The Psychology Of Messy Rooms: The Most Creative People Flourish In Clutter
Do your parents, coworkers, dorm mates, or house mates complain about your messy work space? It's strange at times, but the prevailing school of thought calls for order and organization in order to achieve success. Modern psychology is beginning to paint a different picture.
What does your desk look like right now? Maybe a little garbage, a little bit of homework, empty cups, half finished projects, maybe a magazine and an empty tea cup. So it's a mess to say the very least. Or at least it looks that way to strangers looking at it. But often times, a person's mess is methodical.
University of Miennesota Psychologist Kathleen Vohs took it upon herself to debunk the idea that organization was equivalent to success. She used a paradigm consisting of a messy room and a tidy room and a series of trials. Her conclusion? That messy rooms promoted creative thinking. But what exactly is creative thinking and how will a messy room help?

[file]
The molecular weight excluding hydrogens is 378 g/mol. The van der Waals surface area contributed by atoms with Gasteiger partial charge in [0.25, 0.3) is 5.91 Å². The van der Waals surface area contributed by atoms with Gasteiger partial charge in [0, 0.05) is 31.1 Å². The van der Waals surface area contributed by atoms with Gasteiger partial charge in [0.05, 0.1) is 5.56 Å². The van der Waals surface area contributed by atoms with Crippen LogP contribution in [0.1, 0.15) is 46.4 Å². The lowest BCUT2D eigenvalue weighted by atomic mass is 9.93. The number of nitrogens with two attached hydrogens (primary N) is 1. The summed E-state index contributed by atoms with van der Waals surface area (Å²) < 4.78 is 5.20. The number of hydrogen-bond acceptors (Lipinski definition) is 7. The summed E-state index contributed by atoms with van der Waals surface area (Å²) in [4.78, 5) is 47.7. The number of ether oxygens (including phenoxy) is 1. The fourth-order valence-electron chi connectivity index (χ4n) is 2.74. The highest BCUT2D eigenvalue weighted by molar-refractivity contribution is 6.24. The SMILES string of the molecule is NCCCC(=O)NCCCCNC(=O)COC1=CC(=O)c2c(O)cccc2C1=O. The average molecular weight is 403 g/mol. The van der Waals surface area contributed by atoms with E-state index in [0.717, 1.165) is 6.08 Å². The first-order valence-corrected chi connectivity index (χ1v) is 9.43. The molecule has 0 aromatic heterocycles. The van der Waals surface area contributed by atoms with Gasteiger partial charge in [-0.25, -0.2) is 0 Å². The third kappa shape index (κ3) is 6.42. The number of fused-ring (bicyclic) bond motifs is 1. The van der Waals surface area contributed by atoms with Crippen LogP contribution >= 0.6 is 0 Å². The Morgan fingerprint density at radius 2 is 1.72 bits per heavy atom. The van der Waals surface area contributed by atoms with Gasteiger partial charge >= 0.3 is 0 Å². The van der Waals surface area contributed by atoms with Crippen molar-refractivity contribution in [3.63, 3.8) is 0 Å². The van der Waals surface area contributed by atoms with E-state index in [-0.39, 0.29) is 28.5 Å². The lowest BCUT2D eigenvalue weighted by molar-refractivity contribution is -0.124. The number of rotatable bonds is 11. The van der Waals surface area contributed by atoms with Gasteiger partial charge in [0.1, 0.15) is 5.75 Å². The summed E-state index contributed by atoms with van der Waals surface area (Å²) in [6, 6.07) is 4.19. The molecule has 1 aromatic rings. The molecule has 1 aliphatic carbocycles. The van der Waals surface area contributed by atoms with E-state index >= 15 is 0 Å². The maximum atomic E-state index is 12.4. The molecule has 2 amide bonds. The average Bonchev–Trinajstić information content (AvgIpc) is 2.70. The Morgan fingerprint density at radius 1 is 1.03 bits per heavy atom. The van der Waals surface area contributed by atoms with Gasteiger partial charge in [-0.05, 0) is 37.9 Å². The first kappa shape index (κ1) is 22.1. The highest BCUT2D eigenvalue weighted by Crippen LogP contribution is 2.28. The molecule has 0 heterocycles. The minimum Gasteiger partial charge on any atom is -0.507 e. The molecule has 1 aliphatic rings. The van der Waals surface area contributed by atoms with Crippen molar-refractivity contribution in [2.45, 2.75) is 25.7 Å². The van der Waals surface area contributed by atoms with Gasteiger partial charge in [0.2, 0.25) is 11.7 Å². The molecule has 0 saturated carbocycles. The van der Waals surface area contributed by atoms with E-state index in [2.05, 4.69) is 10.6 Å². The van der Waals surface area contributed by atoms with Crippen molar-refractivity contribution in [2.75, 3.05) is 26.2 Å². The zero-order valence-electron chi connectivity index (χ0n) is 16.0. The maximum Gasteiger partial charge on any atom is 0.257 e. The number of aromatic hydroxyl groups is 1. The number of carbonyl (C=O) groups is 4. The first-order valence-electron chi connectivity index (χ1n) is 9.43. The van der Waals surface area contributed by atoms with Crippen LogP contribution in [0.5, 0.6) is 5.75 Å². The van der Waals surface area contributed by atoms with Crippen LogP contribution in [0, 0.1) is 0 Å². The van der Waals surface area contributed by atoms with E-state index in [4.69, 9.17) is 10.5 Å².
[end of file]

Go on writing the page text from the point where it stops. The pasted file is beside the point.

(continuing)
For starters, creative thinking is any kind of thinking outside of the lines of conventional reasoning. It's a loosely defined term to say the very least.
“If a cluttered desk is a sign of a cluttered mind, then what are we to think of an empty desk?" -Albert Einstein
Einstein, clearly a creative man, had no problem with a cluttered desk. He wasn't alone either. Mark Twain attributed his imaginative characteristics to his cluttered work space. Steve Jobs, the massively successful inventor of numerous Apple products also had a messy desk. According to Vohs, it likely contributed to all of their geniuses.
But what does all that mean for you? Should you just trash your desk and house and call it good? Probably not. Messiness isn't necessarily disorder. Simply let your things end up where they do. Oh, and hope your housemates, dorm mates, coworkers and parents don't mind.